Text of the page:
Preparation info

  • Difficulty

    Medium

  • Serves

    8–10

Appears in

This osso buco is made with lamb instead of the traditional veal shanks. Whole lamb shanks always look gargantuan to me, so I have the butcher cut each shank into three pieces.

I use a technique for cooking them that is not traditional: After seasoning the meat, I simmer it for an hour with aromatics, which provides a light broth from which to make a sauce. Then I finish the shanks by baking them in the sauce.

As with most stews, making the dish the day before both eases preparation and improves flavor. Osso buco is customarily served sprinkled with gremolata, a mixture of parsley, lemon zest, and garlic. Here I add orange zest and capers. I often serve steamed potatoes or polenta with the shanks.

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Ingredients

  • 10 lamb shanks, cut crosswise in thirds (have the butcher do this)
  • Salt and pepper
  • 2 large onions
  • 1 large carrot, peeled and chunked
  • 1 celery stalk, coarsely chopped
  • 2 bay leaves
  • 1 thyme sprig
  • A few cloves
  • 3 tablespoons butter
  • 3 tablespoons all-purpose flour
  • 2 tablespoons tomato paste
  • 1 tablespoon powdered dried porcini (optional)
  • 2 cups dry white wine
  • Gremolata

Method

Trim the excess fat from the lamb shanks and season them generously with salt and pepper. Put the shanks in a large heavy-bottomed pot and cover with cold water. Add the onions, carrot, celery, bay leaves, thyme, and cloves. Bring the water to a boil, skimming any surfacing foam, then turn the flame to low.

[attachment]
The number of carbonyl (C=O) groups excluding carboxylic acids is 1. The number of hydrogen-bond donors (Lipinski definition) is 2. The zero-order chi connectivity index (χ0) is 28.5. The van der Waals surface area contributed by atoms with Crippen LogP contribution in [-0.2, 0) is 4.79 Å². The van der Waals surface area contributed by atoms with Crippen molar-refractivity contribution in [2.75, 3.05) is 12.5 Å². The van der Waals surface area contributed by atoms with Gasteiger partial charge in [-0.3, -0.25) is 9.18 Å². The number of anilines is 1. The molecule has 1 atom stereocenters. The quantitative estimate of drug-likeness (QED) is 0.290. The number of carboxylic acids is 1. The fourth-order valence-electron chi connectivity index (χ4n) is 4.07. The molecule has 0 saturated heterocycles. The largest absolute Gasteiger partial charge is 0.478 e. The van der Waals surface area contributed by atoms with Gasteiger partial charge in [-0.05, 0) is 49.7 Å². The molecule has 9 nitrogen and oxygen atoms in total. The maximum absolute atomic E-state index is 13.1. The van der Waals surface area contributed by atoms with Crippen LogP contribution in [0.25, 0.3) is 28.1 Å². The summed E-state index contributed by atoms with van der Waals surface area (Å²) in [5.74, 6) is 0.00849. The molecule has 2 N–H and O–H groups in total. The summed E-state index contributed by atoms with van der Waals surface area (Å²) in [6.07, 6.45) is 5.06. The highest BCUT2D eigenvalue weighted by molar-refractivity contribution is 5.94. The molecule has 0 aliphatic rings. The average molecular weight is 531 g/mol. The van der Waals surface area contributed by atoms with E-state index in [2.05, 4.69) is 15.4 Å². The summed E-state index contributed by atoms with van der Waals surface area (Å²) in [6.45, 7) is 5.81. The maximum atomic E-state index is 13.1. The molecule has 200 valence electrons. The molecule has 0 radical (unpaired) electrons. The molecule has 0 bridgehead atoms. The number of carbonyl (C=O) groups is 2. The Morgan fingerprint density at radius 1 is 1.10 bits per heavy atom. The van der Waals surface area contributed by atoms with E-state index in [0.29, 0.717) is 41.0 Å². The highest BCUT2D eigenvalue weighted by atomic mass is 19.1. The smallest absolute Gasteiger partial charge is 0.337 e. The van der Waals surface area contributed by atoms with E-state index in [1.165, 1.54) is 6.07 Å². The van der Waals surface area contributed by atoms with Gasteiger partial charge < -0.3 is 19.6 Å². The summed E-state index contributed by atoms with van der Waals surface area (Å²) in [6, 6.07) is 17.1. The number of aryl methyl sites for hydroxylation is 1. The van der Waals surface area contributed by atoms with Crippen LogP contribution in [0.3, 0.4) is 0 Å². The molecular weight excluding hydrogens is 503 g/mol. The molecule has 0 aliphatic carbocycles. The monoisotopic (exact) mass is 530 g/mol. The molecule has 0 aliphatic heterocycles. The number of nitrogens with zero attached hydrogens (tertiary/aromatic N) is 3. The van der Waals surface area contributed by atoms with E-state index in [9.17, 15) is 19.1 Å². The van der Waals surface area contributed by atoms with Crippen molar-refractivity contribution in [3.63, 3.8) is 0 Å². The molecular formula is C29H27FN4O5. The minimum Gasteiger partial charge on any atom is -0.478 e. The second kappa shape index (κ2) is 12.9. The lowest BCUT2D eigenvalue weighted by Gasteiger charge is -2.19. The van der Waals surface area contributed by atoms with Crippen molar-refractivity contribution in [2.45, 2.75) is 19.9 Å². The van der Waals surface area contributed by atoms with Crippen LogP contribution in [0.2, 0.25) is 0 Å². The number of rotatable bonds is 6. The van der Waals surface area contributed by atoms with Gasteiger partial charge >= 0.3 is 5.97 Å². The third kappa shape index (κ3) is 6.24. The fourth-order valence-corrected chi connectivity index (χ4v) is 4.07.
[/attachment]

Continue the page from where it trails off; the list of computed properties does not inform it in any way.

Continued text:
Cover the pot and simmer the meat until cooked through but still firm, about 1 hour. Remove the meat, then strain and reserve the broth.

In a large saucepan, melt the butter over medium heat. Stir in the flour and brown carefully, stirring, until just past golden. Add the tomato paste and porcini powder, if using. Slowly whisk in 10 cups of the reserved lamb broth, 1 cup at a time, allowing the sauce to thicken after each addition.

Simmer the sauce gently for 15 minutes. Taste and adjust the seasoning. The finished sauce will be only barely thickened but will have good color and body.

Preheat the oven to 375°F. Put the cooked lamb shanks in two low earthenware dishes, in one layer, with the bones sticking up. Mix the wine into the sauce and pour the sauce over the shanks to come halfway up each dish.

Bake the lamb shanks, uncovered, until the tops are well browned, about 20 minutes. Now cover the shanks, reduce the heat to 350°F, and bake for another 40 minutes or so, until the meat is quite tender. At this point you can serve the shanks hot from the oven, if desired.

Uncover the lamb and cool in its sauce to room temperature. Refrigerate overnight if desired.

To reheat, bring the dish to room temperature and bake, covered, at 400°F for 15 to 20 minutes.

Serve the lamb shanks steaming hot directly from the baking dishes. Sprinkle the gremolata liberally over the entire dishes just before bringing them to the table. Serve each diner 3 meaty bones with a good spoonful of sauce.

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